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Archaeologia Cantiana -  Vol. 88    1973  page 76
Excavations at Eccles Roman Villa, 1972: Eleventh Interim Report.
By A. P. Detsicas, M.A., F.S.A. Scot

whether this mortar represents the actual floor of the corridor rather than a base for tiling.
   Immediately outside the line of this wall were several much-repaired floors of opus signinum; these floors were not present in the 1971 trench containing the west corner of the wing, nor did they continue into the trench south-east of the wing's south corner. Furthermore, as these floors barely reached into a trench south-west of the wall, it seems likely that they were laid at a point outside the south-west wall where a door into the wing may have been located; though this would accord with the patching of these floors and their super-imposition, no direct evidence for such an entrance survived across the wall.

Periods VI-VII,
c. A.D. 180-400: (i) The Boundary Wall
  
This perimeter wall was found clearly abutted on to the south corner of the south-east wing, but not at right angles to it; from this junction, it continued south-east for some 15 ft, (4.5 m.) before turning to south-west, again without forming a right angle, for at least 42 ft. (12.60 m.); the wall had been built of ragstone and yellow mortar to a 2 ft. (0.60 m.) thickness, though it also contained some flint and dressed tufa blocks which formed its east corner—its construction trench had been filled with loose gravel rather than the standard ragstone chippings, and its construction suggested that the wall was not expected to carry a great load. Immediately outside the east corner of this wall was an elongated, fairly deep pit; its dark-grey, organic filling, which contained little debris, suggested its possible use as a cess-pit; it contained late third-century coarse pottery in its filling though this may have been a survival and need not indicate that the pit and wall were in contemporary use.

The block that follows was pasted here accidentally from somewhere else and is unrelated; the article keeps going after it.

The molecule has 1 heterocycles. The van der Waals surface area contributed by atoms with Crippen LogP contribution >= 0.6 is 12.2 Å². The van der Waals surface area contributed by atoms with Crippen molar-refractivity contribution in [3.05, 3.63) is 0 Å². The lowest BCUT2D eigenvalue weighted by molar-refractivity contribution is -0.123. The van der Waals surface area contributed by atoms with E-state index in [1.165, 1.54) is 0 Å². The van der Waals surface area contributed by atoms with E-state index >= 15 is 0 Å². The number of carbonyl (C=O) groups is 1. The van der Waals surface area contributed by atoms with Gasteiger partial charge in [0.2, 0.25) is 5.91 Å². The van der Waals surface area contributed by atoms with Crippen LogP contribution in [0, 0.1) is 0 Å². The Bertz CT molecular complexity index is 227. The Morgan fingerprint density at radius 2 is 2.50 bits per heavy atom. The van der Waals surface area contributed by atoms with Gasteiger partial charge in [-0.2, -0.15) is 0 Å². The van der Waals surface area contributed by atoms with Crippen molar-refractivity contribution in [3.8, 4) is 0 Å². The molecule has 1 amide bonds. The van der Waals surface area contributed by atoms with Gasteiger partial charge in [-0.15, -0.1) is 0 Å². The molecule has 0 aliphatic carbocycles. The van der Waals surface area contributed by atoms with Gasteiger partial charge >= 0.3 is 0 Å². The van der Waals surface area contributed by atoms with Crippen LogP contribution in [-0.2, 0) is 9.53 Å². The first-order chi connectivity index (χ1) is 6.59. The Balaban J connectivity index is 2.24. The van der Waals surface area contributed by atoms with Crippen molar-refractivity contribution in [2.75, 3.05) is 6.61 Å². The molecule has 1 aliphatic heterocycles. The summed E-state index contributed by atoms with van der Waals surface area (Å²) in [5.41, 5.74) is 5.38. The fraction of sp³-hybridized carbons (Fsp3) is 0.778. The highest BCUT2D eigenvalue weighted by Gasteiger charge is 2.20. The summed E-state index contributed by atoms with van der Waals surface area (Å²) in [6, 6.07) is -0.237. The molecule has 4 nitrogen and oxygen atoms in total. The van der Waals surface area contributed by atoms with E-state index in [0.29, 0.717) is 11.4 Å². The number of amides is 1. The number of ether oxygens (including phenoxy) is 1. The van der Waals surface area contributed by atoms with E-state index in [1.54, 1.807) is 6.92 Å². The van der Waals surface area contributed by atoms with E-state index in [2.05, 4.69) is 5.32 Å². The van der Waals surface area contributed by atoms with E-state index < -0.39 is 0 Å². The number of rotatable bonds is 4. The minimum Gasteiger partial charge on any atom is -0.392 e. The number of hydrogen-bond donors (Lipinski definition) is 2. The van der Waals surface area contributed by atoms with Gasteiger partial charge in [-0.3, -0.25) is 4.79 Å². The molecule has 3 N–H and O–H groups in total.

South-west of this pit was a curious feature which was cut like a shallow gully running north-east to south-west for 14 ft. 6 in. (4.35 m.); it was 1 ft. (0.30 m.) wide, and its north-eastern end was wider than its opposite counterpart. Whatever its purpose, this feature clearly antedates the boundary wall as, when the latter was built, great care was taken to fill this gully with a solid layer of mortared roofing-tiles.
   Further south-west, the perimeter wall crossed over an earlier, narrow gully into which the wall's foundations were bedded. No evidence for floors was found within the area enclosed by this boundary wall.

(ii) The Courtyard
  
Three long trenches were mechanically out in the courtyard area immediately south-west of the south-east wing where little work had previously been undertaken. The most north-easterly of these

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